I remember reading about their Git troubles awhile ago, and I still don't buy this argument that it is better to have one large repository. One reason modularization is important is for the precise reason they are trying to get around it: removing the ability to make large scale changes easy and thus increasing reliability.
However, my understanding is that their desire to have one large repo is reflective of their their "move fast and break things" philosophy, which means not being afraid of making large scale changes. So I would be interested in hearing how they mitigate the obvious downsides given how many people they have committing to their codebase. It seems like you would just end up having to create constraints in other ways, so which constraints end up being the lesser of two evils?
We've found that "Removing the ability to make large scale changes easy and thus increasing reliability." isn't actually correct.
As an example, most of your codebase uses an RPC library. You discover an issue with that library that requires an API change which will reduce network usage fleetwide by an order of magnitude.
With a single repo it's easy to automate the API change everywhere run all the tests for the entire codebase and then submit the changes thus accomplishing an API change safely in weeks that might take months otherwise with higher risk.
Keep in mind that the API change equals real money in networking cost so time to ship is a very real factor.
It sounds like facebook also has a very real time to ship need for even core libraries.
Normally, libraries are written under the assumption that clients cannot be modified or updated when the library changes. This brings in the concept of a breaking change, and a set of design constraints for versioning. For example, modifying interfaces becomes verboten, final methods start becoming preferable to virtual methods, implementation detail classes require decreased visibility, etc.
The advantage is that library producers are decoupled from consumers. Ideally the library is developed with care, breaking changes between major versions are minimized, and breakage due to implementation changes are minimal owing to lack of scope (literally) for clients to depend on implementation details.
But under the model you describe, you're leveraging the Theory of the Firm as much as possible - specifically, reducing the transaction costs of potentially updating clients of libraries simultaneously with the library itself.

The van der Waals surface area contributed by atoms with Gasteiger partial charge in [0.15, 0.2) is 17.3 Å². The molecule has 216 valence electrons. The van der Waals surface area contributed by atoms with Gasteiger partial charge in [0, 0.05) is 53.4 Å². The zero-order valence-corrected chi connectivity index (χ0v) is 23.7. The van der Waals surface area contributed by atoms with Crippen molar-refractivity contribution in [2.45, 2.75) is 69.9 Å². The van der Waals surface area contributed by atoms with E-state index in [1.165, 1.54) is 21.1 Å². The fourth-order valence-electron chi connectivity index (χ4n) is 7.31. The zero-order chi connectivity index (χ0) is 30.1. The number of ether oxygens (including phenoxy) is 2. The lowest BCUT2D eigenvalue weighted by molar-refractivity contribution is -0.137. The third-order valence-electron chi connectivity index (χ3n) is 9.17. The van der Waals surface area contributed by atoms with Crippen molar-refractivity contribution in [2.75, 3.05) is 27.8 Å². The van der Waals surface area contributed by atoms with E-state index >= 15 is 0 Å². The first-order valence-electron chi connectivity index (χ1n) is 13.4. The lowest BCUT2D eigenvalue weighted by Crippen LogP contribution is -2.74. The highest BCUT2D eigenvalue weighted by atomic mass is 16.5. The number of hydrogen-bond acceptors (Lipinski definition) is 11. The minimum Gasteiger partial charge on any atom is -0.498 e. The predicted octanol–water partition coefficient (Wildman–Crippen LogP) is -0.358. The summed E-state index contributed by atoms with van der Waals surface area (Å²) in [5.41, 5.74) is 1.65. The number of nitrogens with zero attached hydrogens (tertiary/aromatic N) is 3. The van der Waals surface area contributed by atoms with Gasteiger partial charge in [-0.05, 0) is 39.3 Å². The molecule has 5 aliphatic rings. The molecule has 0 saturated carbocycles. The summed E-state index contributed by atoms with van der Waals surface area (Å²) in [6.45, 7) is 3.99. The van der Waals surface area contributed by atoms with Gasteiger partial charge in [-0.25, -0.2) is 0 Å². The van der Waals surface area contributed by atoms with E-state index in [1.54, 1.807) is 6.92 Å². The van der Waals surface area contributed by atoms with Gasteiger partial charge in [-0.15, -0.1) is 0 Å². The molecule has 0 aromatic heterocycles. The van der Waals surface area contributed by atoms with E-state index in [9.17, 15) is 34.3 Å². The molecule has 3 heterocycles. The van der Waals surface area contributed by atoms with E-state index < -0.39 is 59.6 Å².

The downside is the risk of unnecessary coupling between clients and libraries - the costs of a breaking change aren't so severe, so the incentive to avoid them is lessened, and so the abstraction boundaries between libraries is weakened. If the quality of engineers isn't kept high, or they don't know enough about how and why to minimize coupling, there's a risk of a kind of sclerosis that increases costs of change anyway.
All of our core libs are owned by a team and you can't make changes to them without permission and a thorough code review. Our perforce infrastructure allows us to prevent submits that don't meet this criteria so we get the benefits of ownership only we use ACL's instead of seperate repo's. It has so far worked very well for us.
Commit in library -> successful library build, failed client build.
Commit in client -> successful library build, successful client build.
In both situations you don't really care about the intermediary broken build - you still have the previous library/client versions and can use those. Once everything is committed & fixed you have the new versions and you can upgrade.
The only problem I see if there's a long delay before the second commit. But this can be prevented by a fast CI cycle (always a good idea) and sending notifications for failures across teams (i.e. the library committer is notified
that the client build for his commit failed).
The long answer is that we run perforce with a bunch of caching servers and custom stuff in front of it and some special client wrappers. In fact there is more than one client wrapper. One of them uses git to manage a local thin client of the relevant section of the repo and sends the changes to perforce. This is the one I typically use since I get the nice tooling of git for my daily coding and then I can package all the changes up into a single perforce change later.
Google has invested a lot of infrastructure into code management and tooling to make one repo work. We've reaped a number of benefits as a result.
As others have mentioned though there are trade offs. We made the tradeoff that best suited our needs.
It would be great if someone used that to write a high performance git server.
We actually have an open source tool that allows you carve off parts of your Perforce server as Git repos. The repos can overlap in Perforce allowing you to share code seamlessly between different Git repos. You can generate new repos from existing code easily and can even generate shallow git repos that are usage for development.
Details are at: http://www.perforce.com/product/components/git-fusion
I'm happy to answer questions here or on Twitter: @p4mataway
The story i got from a Googler was that there are many separate projects in a single repository (which is normal for Perforce), and dependencies are handled by making your libraries subprojects (or whatever they're called - like subrepos in Git, essentially symlinks), rather than using an artifact-centred approach.